I wish the author had read the documents more closely or contacted those most engaged in this process before publishing this article. Most of those opposing TIMMA’s proposal are not fundamentally against tolls–or ferries. We are against the complete lack of compliance with the agreements and regulatory framework that governs the terms by with San Francisco was granted the land by the state of California. Secondly, one of the many issues we have with TIMMA’s proposal is that they have NO WAY of implementing a dynamic, multivariable toll–they cannot charge tolls based on time and identify. Even if they could implement the tolling solution, these income-based models don’t work: the people such programs are intended to benefit generally don’t go through the bureaucratic process to receive the waver.

  2. Tom Gandesbery 9 months ago

    The City of SF has no system in place to give discounts and no model or example to point to. They said they will “work with” the Bay Area Fasttrak program to give discounts or implement their own system… And occasional visitors, from delivery drivers to recreational visitors, would not know about such a program in advance. 100% of the toll would go toward the new shuttle ferry and bus that benefits new residents and helps to sell condos. Basically, the plan is to tax now and figure out the details later.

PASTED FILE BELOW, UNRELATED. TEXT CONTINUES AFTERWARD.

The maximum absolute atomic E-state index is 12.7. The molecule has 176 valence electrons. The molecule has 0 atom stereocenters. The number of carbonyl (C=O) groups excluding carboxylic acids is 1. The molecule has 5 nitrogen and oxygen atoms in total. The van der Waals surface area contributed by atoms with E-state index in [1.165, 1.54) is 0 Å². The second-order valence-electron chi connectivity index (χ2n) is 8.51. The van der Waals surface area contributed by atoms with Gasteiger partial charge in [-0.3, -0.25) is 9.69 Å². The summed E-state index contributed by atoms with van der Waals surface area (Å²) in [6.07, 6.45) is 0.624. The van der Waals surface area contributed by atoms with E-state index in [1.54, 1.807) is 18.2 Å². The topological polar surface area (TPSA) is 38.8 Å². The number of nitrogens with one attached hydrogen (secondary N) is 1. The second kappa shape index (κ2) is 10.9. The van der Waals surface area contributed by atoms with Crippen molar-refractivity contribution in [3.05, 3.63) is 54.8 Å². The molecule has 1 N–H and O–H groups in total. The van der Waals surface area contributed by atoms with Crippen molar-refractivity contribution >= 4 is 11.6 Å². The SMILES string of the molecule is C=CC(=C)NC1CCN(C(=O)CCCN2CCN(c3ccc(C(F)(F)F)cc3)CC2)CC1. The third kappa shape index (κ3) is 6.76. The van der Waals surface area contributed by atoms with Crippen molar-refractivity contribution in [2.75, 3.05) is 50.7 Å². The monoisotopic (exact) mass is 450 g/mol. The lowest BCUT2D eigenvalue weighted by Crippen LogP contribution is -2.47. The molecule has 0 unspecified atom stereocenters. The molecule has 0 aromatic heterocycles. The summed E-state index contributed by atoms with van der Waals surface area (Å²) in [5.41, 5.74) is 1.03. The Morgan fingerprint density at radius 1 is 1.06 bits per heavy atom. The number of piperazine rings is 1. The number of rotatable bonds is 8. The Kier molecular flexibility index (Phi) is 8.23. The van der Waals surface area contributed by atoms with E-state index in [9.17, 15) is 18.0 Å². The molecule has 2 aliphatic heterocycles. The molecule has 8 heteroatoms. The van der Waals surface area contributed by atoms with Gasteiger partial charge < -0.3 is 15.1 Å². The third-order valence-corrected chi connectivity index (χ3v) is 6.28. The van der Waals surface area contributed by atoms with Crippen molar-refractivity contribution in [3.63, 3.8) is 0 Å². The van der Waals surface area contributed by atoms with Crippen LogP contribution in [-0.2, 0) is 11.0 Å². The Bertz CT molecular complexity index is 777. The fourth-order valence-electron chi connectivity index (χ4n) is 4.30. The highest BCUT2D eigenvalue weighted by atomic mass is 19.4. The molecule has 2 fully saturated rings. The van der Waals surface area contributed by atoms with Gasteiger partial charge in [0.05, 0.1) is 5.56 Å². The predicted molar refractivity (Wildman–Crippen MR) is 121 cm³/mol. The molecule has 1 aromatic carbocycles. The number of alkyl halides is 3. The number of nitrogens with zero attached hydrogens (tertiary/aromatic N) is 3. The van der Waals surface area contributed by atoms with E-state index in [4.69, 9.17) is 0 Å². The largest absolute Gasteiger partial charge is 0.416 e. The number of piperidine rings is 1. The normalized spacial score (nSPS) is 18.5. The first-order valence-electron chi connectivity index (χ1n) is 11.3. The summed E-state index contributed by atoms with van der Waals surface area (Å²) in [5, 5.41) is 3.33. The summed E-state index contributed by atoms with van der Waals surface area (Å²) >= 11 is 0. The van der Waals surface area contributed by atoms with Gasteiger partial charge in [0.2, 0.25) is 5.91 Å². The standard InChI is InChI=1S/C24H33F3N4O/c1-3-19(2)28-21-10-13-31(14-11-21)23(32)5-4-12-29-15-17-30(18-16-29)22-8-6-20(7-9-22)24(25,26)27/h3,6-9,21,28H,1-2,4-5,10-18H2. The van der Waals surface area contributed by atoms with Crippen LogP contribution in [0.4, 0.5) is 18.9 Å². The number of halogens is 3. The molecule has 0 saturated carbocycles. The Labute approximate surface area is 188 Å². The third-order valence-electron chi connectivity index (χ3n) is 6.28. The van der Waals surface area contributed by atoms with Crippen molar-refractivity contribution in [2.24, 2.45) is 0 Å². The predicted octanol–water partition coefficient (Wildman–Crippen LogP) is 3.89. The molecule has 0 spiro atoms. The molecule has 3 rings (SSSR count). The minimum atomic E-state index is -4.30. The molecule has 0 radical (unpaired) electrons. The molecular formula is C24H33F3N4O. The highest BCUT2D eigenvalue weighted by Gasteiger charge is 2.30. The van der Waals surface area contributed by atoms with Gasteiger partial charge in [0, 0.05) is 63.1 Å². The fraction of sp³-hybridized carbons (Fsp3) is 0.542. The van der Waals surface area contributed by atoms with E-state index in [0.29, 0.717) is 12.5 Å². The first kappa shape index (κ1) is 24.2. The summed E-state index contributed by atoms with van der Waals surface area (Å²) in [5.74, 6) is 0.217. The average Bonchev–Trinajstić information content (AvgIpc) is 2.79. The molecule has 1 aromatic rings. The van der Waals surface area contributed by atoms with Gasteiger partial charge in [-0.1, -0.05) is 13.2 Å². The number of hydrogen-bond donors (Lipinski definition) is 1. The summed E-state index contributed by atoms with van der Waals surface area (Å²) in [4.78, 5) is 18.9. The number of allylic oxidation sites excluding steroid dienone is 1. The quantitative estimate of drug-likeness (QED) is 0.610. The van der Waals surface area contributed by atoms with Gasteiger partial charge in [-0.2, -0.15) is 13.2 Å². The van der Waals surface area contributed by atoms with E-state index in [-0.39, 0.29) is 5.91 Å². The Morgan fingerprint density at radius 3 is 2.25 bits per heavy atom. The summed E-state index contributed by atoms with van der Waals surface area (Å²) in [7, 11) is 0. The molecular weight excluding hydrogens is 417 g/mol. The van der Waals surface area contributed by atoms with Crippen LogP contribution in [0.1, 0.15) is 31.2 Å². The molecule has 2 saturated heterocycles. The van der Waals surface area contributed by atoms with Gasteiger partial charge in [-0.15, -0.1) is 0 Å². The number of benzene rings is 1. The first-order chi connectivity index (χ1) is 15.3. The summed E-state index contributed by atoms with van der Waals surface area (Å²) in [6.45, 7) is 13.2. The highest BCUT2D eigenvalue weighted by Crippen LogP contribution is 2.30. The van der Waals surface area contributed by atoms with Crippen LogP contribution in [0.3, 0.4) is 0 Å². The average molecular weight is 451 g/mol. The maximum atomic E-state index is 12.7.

3. I Sargin 9 months ago

    I often hear the low income argument used to defend car facilities/access, but I do wonder if people with space and money for surfboards and cars to haul them generally qualify as low income? Myself, am generally at the lower end of the income scale, and I already pay $9 each way to go to Treasure Island on the bus and/or from Berkeley. When they start a new bus route from the East Bay I will save both money and time. Dare I suggest that people consider taking the bus to TI? Or maybe the new ferry?

    • Jeffrey Finn 9 months ago